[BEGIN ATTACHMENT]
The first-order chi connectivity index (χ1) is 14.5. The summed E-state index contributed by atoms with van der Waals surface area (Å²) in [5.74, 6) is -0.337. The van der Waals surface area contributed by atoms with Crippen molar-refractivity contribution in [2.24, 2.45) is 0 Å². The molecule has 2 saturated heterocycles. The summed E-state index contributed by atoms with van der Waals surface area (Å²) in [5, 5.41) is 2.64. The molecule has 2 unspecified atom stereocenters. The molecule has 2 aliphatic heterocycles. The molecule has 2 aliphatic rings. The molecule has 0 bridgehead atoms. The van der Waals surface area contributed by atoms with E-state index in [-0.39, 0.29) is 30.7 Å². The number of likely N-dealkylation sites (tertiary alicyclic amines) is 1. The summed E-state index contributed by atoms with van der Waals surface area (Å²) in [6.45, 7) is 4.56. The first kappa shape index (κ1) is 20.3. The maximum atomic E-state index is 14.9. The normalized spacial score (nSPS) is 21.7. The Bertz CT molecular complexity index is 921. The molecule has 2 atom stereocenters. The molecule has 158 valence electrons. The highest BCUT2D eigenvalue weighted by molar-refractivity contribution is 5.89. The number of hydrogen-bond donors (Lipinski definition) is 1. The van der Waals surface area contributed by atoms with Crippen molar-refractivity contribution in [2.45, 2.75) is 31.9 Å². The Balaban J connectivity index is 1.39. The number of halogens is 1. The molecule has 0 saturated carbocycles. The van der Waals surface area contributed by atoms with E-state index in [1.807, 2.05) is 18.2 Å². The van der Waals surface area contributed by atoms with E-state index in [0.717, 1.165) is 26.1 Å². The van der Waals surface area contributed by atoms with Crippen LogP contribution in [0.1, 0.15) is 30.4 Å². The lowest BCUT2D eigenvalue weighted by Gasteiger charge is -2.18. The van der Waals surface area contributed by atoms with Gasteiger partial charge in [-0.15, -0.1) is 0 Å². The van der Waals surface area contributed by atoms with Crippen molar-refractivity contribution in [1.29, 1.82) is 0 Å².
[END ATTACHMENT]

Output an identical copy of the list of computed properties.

The first-order chi connectivity index (χ1) is 14.5. The summed E-state index contributed by atoms with van der Waals surface area (Å²) in [5.74, 6) is -0.337. The van der Waals surface area contributed by atoms with Crippen molar-refractivity contribution in [2.24, 2.45) is 0 Å². The molecule has 2 saturated heterocycles. The summed E-state index contributed by atoms with van der Waals surface area (Å²) in [5, 5.41) is 2.64. The molecule has 2 unspecified atom stereocenters. The molecule has 2 aliphatic heterocycles. The molecule has 2 aliphatic rings. The molecule has 0 bridgehead atoms. The van der Waals surface area contributed by atoms with E-state index in [-0.39, 0.29) is 30.7 Å². The number of likely N-dealkylation sites (tertiary alicyclic amines) is 1. The summed E-state index contributed by atoms with van der Waals surface area (Å²) in [6.45, 7) is 4.56. The first kappa shape index (κ1) is 20.3. The maximum atomic E-state index is 14.9. The normalized spacial score (nSPS) is 21.7. The Bertz CT molecular complexity index is 921. The molecule has 2 atom stereocenters. The molecule has 158 valence electrons. The highest BCUT2D eigenvalue weighted by molar-refractivity contribution is 5.89. The number of hydrogen-bond donors (Lipinski definition) is 1. The van der Waals surface area contributed by atoms with Crippen molar-refractivity contribution in [2.45, 2.75) is 31.9 Å². The Balaban J connectivity index is 1.39. The number of halogens is 1. The molecule has 0 saturated carbocycles. The van der Waals surface area contributed by atoms with E-state index in [1.807, 2.05) is 18.2 Å². The van der Waals surface area contributed by atoms with E-state index in [0.717, 1.165) is 26.1 Å². The van der Waals surface area contributed by atoms with Crippen LogP contribution in [0.1, 0.15) is 30.4 Å². The lowest BCUT2D eigenvalue weighted by Gasteiger charge is -2.18. The van der Waals surface area contributed by atoms with Gasteiger partial charge in [-0.15, -0.1) is 0 Å². The van der Waals surface area contributed by atoms with Crippen molar-refractivity contribution in [1.29, 1.82) is 0 Å².